Sara is also making use of ME/CFS Patient Registry data from both Australia and the US to design a computer/software algorithm to study ME/CFS. By studying triggers, symptoms and other patient experiences, Sara hopes that the newly generated algorithm will be able to distinguish different ME/CFS types that may later help predict who may be more susceptible to ME/CFS across different populations.

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Overview of NHMRC-Funded CHROMIC Project

Presenter: Professor Ken Walder (Deakin University)
Video start time: 36 min 10 sec
 
Prof. Walder is Chair of Metabolic Diseases at Deakin University’s School of Medicine, and leads the ME/CFS Chromic Study. His ME/CFS research aims to better understand the underlying pathophysiology of ME/CFS and to discover new treatment options for ME/CFS, using off-patent drugs.
 
Off-patent drugs are medications that have been safely used in the past for patients with different diseases but whose patents have now expired. These drugs have already been through clinical trials for other conditions, which means that if an off-patent drug is identified that could be potentially useful for treating ME/CFS, the clinical trial process will be much quicker than it would be for new drugs, as the safety tests and doses have already been conducted and determined for these drugs.
 
For his Chromic study, Ken plans to recruit 100 participants (50 ME/CFS patients and 50 healthy controls). Blood donated by these patients will be utilised to isolate blood cells that will be cultured under specific conditions to form muscle (skeletal) and brain (cortical) cells. These two cell models have been chosen as muscle and brain cells are the largest consumers of energy in the body.
 
These simplified cell models will be utilised to mimic what may be occurring in the human bodies of people with ME/CFS compared to healthy controls; in particular, to better understand how mitochondrial function is impacted in ME/CFS. The DNA in these cell models will also be analysed to identify genes that best differentiate ME/CFS from control cell lines, and these will then be used to determine the potential of off-patent drugs to treat ME/CFS, helping to identify potential new treatments.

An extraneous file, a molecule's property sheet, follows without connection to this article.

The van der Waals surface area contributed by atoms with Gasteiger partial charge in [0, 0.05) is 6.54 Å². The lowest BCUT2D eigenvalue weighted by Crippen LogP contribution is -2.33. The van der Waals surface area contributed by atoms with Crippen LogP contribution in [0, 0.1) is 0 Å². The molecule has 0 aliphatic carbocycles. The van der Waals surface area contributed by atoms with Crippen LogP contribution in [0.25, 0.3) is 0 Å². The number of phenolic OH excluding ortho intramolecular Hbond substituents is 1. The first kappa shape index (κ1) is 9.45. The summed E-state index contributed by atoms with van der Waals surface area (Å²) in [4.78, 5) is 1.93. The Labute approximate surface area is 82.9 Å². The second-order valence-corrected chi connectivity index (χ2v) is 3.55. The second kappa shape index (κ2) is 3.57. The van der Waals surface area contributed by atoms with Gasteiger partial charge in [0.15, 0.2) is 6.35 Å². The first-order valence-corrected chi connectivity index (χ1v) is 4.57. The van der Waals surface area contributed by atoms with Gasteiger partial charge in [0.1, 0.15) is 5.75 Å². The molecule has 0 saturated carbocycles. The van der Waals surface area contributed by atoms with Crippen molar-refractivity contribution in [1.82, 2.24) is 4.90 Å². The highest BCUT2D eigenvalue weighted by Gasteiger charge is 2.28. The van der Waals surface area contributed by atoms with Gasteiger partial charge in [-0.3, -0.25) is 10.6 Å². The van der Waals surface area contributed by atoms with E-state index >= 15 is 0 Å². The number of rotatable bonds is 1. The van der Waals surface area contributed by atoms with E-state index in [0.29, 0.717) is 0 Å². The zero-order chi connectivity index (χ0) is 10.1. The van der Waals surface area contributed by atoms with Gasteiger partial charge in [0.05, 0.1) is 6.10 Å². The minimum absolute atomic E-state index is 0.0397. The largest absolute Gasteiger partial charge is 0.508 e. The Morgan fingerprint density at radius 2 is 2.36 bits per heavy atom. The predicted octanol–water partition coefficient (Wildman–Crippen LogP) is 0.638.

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Melbourne ME/CFS Research Collaboration

Presenter: Dr Chris Armstrong (University of Melbourne)
Video start time: 48 min 0 sec
 
Dr Armstrong is the Director of the Melbourne ME/CFS Collaboration, one of Open Medicine Foundation’s global research hubs. Chris collaborates with both Australian and international researchers and is also a valued member of Emerge Australia’s Medical and Scientific Advisory Committee  (MSAC).
 
Chris is working on several projects, with a working model of ME/CFS as a disease comprising many different pathways which lead towards a common biology, resulting in the observed disease expression and altered function. 
 
In collaboration with researchers at Stanford University in the US, patients with ME/CFS, Long Covid and Lyme disease are studied to assess the similarities and differences in protein expression following a flare up event, with blood sampling, heart rate monitoring and symptom evaluation conducted at multiple time points. In Sweden and in collaboration with Uppsala University, patients with Long Covid and Herpes Simplex virus are studied to determine which of these patients progress to develop ME/CFS.
 
Locally, Chris’ research interests include a sex hormone study, based on the prevalence of ME/CFS in women and studying the changes to menstrual hormone levels and how this correlates to post-exertional malaise (PEM). Home testing of blood, urine, and heart rate monitoring (via smart watches) are employed to uncover how hormones might be exacerbating ME/CFS symptoms, pre- and post-PEM.
 
Chris is also collaborating with Monash University to investigate eye movement in patients living ME/CFS. The Ocular Motor Study aims to: (i) develop a diagnostic test for neurologists to perform, (ii) produce an objective measure of fatigue that can be used in ME/CFS treatment trials and (iii) characterise PEM induced by cognitive exertion. The outcome of the Ocular studies will also be complemented by analysis of metabolomics from blood and urine samples.

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Panel Q&A

Host: Dr Michelle Tavoletti (Emerge Australia)
Video start time: 1 hr 4 min
 
The panel responds to questions from the ME/CFS patient community.